Western Governors University
Health care costs are rising, quality of care is declining, lines and waiting times are getting longer which is causing more errors in healthcare. But the healthcare reform is working on changing all of that and bringing the countries healthcare into the 21st century. This paper will explore how computerized healthcare systems increase quality of care, keep patient information accessible yet safe, the challenges on costs, and will compare two separate systems and evaluate each with a recommendation of one for use. Quality of care is important for anyone who accesses the healthcare system. This can become difficult when patients are seen in different healthcare systems, or even from the primary care setting to the hospital setting. Computerized management systems (CMS) make a patients visit to any area safer. Any provider with access can see all of the patient’s records at any given time and in an organized fashion. Providers will have prior tests, medications, and past medical history all at their fingertips to provide more accurate care and quicker care. All of this will lead to fewer mistakes and quicker diagnosis. If continuity of care is increased, quality of care will also be increased. Nursing involvement in the development of CMS is extremely important. The ratio of nurses to any other hospital staff using the system is much greater, thus nursing should have the biggest influence on planning and use. Nursing staff is well aware of any faults with paper records as many hours are spent on clinical documentation and not on patient care (Rein, 2011, para. 3). Nursing staff is also on the ‘frontline’ listening to the complaints and concerns from patients. They know what it would take to improve the communities view on healthcare. Nurses are also the ones who can convey a more positive attitude about the system if they have been involved in design and implementation. A Harris poll in 1999 showed that “92 percent of the public said they trust information about health care provided by registered nurses, ranking nurses just 1 percentage point below physicians” (Rein, 2011, para. 9). Handheld devices used with CMS can optimize care given to patients because patient information can be accessed anytime and anywhere via wireless technology. A hardwired computer is not needed in order to access the information. Quality of care is improved because of even quicker access to records, tests, and labs. PDA use can not only streamline nursing, but also give them access to electronic resources to increase efficiency and reduce errors (Johnson, 2008, para. 16). Security is a big concern when it comes to computerized patient records. Prior to the Health and Insurance Portability and Accountability Act ("HIPAA") from 1996, there were few standards in place to protect health information ("HIPPA," 2013, para. 1) In 2006, congress passed the Health Information Technology for Economic and Clinical Health ("HITECH") Act, which applied more severe punishment for HIPPA violations ("HIPPA," 2013, para. 3) Institutions have to go to great lengths to ensure patient information remains safe and secure. Policies and procedures must be in effect and then employees must be held accountable to them. Access to records must be controlled. Only those who need to have access should be able to access records. Unique user identification methods should be in place to maintain this and they should have automatic log off timing to prevent unauthorized persons from seeing records. Institutions should also perform routine audits of accesses in order to prevent HIPPA violations. This should include network security audits and risk assessments. Mobile devices are also being used more and these devices should be encrypted. Complying with HIPPA standards maintains trust and prevents breaches of information ("HIPPA," 2013, para. 5).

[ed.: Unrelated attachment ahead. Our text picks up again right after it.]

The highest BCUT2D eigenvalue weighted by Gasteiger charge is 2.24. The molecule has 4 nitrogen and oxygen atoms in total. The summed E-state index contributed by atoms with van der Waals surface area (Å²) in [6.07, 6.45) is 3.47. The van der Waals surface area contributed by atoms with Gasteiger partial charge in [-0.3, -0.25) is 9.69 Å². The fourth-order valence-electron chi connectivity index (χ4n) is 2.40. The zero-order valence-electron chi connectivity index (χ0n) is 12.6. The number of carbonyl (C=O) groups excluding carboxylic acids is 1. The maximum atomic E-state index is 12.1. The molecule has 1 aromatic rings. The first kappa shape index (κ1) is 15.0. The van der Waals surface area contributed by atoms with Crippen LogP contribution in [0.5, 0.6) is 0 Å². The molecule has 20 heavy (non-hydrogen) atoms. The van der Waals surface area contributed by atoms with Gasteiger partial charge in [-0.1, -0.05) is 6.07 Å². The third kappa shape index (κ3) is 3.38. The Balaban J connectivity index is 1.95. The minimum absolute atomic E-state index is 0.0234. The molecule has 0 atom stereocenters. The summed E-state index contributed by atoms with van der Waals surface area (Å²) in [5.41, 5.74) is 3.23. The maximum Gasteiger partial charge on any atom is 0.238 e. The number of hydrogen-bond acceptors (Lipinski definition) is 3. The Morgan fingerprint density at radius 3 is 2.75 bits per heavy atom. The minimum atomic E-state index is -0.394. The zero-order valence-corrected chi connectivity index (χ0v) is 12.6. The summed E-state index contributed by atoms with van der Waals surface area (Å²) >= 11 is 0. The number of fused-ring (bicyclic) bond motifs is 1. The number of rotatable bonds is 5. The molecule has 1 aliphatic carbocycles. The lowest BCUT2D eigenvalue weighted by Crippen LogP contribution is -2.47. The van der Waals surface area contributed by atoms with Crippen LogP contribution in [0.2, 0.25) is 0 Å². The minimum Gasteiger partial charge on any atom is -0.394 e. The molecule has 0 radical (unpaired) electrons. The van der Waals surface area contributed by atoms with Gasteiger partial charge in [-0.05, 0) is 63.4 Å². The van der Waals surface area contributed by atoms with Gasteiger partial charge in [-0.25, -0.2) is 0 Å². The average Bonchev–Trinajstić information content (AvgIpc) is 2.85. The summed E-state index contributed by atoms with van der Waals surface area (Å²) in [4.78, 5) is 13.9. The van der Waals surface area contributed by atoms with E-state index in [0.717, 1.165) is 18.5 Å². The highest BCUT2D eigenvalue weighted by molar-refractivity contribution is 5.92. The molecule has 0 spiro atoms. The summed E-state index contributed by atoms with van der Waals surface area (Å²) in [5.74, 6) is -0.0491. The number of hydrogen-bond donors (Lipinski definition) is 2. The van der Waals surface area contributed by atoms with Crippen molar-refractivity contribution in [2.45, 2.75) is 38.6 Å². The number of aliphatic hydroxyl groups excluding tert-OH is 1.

EMR is a costly...